Inclusion/Diversity


Methodist church in Oklahoma

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Found on the website of the United Methodist Church: Leadership Summit: Conversations

Q: With the world, especially the United States, being a more diverse place, what can we do to harness the diverse nature of society to be a more welcoming place for that diversity? We embrace diversity but struggle with making it a reality in our local United Methodist churches (for instance, interracial, married/other couples).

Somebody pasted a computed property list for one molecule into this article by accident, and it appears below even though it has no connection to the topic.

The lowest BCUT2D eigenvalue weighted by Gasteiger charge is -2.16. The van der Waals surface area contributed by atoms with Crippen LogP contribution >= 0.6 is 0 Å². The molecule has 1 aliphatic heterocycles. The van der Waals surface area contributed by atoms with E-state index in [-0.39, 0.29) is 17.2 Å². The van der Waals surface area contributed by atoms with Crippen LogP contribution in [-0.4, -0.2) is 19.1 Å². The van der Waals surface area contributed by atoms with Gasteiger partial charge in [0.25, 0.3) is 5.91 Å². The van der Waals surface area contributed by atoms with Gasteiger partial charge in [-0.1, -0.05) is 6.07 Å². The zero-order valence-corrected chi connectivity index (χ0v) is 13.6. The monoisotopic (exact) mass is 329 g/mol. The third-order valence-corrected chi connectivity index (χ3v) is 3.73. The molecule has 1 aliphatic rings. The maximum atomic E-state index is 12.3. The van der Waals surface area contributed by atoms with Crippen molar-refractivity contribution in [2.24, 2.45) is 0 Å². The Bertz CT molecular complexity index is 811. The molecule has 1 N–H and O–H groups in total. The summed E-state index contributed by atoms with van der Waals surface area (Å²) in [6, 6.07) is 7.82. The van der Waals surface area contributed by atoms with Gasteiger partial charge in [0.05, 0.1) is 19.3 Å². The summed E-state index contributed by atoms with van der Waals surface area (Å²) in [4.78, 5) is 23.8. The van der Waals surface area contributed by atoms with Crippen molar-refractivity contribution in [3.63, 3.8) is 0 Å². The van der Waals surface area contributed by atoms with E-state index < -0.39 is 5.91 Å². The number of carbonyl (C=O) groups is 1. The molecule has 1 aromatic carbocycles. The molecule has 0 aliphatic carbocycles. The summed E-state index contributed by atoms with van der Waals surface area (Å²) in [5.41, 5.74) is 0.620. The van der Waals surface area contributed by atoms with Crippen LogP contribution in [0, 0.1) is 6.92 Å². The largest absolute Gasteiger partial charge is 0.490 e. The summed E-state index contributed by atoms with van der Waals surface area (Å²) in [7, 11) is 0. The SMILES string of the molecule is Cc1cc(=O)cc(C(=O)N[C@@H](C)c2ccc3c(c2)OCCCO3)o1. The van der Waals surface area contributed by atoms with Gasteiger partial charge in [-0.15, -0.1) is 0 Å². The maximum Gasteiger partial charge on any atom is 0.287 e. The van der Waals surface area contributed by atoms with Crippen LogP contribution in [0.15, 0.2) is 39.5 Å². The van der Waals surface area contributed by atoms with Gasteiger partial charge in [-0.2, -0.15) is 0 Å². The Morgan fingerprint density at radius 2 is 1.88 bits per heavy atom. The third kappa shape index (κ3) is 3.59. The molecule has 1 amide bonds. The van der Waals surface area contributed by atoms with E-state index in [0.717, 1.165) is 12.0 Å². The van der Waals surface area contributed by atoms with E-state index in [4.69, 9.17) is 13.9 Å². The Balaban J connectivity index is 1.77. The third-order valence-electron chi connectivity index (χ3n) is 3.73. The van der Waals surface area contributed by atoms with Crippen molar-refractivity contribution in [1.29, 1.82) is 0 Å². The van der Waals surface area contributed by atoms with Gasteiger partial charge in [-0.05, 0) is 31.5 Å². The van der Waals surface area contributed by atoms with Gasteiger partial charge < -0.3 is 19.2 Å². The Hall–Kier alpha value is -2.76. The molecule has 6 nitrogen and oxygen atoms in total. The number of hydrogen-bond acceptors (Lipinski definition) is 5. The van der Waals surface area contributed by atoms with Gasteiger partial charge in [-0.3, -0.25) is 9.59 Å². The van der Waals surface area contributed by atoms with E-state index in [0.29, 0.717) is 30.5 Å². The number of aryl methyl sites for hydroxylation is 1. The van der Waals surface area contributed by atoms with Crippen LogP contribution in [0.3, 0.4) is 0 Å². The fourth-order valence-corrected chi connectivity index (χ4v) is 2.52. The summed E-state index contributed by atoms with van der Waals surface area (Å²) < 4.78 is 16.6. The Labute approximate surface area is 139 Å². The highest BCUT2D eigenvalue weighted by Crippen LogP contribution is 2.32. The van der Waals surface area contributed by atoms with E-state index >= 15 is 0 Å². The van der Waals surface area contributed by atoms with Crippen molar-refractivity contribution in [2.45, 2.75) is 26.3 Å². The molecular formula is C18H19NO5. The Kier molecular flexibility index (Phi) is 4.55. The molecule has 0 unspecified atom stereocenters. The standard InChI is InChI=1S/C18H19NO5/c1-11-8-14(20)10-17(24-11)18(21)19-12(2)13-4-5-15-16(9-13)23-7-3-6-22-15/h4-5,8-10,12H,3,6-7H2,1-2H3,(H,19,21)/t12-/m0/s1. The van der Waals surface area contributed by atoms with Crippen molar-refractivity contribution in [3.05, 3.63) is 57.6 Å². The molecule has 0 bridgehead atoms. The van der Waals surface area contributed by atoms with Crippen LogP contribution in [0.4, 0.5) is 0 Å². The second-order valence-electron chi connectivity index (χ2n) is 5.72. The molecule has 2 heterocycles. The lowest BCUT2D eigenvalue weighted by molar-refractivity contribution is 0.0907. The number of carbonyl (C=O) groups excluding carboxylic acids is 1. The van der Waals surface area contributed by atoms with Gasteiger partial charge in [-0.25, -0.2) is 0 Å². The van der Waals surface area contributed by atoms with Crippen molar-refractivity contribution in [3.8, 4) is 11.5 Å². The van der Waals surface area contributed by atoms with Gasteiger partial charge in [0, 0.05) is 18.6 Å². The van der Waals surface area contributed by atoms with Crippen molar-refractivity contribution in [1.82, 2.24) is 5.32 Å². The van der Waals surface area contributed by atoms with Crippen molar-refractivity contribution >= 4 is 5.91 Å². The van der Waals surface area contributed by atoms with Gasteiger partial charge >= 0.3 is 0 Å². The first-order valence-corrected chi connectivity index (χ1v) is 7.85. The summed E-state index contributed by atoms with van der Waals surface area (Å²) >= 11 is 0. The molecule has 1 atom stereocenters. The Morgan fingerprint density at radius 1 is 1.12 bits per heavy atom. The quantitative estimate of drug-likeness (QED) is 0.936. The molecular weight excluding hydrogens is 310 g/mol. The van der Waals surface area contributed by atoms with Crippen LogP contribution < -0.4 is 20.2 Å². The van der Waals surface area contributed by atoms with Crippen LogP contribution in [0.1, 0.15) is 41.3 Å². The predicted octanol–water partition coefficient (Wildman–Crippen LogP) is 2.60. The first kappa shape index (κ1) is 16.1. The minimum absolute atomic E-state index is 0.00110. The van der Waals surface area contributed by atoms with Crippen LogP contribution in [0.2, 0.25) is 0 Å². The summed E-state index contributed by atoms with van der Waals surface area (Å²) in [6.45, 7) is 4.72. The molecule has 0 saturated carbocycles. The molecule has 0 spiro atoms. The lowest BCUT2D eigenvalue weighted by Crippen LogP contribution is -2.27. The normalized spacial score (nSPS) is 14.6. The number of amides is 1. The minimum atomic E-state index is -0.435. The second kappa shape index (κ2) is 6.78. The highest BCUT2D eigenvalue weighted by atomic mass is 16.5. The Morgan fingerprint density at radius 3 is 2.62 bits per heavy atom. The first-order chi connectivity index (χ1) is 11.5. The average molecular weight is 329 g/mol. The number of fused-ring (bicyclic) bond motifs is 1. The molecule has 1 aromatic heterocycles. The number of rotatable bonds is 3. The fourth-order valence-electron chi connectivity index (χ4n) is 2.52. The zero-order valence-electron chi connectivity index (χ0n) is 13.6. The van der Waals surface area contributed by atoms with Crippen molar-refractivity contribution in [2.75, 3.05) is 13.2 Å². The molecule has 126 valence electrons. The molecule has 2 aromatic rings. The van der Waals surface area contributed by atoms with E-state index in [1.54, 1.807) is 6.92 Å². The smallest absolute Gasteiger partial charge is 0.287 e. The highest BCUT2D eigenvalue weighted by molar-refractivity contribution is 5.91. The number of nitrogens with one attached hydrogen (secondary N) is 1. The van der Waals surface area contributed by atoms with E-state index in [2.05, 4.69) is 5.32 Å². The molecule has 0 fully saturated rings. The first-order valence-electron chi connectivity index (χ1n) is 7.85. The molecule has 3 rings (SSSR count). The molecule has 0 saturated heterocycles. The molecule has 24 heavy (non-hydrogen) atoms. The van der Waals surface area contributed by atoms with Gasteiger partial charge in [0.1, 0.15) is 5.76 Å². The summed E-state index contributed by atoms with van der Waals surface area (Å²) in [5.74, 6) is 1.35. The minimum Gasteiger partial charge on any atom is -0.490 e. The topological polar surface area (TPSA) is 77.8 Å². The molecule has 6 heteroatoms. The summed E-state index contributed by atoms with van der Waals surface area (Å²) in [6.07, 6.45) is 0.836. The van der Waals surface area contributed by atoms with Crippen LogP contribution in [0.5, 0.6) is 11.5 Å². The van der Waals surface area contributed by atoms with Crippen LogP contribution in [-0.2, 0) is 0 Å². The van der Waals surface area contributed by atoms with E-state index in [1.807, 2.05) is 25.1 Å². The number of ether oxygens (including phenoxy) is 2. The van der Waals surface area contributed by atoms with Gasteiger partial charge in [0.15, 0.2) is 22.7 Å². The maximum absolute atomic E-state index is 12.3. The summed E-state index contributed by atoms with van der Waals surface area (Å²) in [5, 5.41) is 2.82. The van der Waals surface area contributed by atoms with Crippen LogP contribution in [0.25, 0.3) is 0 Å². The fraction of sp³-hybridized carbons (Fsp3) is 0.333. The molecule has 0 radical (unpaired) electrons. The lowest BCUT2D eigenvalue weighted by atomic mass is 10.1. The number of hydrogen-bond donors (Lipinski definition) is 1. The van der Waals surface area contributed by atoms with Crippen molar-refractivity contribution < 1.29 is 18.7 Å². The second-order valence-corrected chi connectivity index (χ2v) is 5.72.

A. The United Methodist Church and, in particular, local churches struggle to reflect the ever-growing diversity that we see in the United States and globally. We have an organizational culture that enforces practices that hinder the church from growing with the diversity around us. Examples of such practices include congregations that are allowed to refuse a person of color or a woman as pastor without being challenged; clergy of all colors who are not expected to develop their awareness, skills and experiences in building relationships across cultures; and conference leaders who continue to treat ethnic ministries and young people’s ministry as “special interests.” [Such practices] perpetuate the barriers to living our value of diversity. Creating a new culture institutionally, which makes reflecting the diversity of the world while transforming it for Christ a priority, is one action we can take. Raising the expectations for clergy and other leaders to model cultural competency and a commitment to social justice; creating and supporting models of ministry that are outside of our cultural norms; and showing visible support for clergy and lay leaders who challenge oppression, bigotry and discrimination in the church and the world are a few things we can do to continue the journey toward being a more inclusive church.

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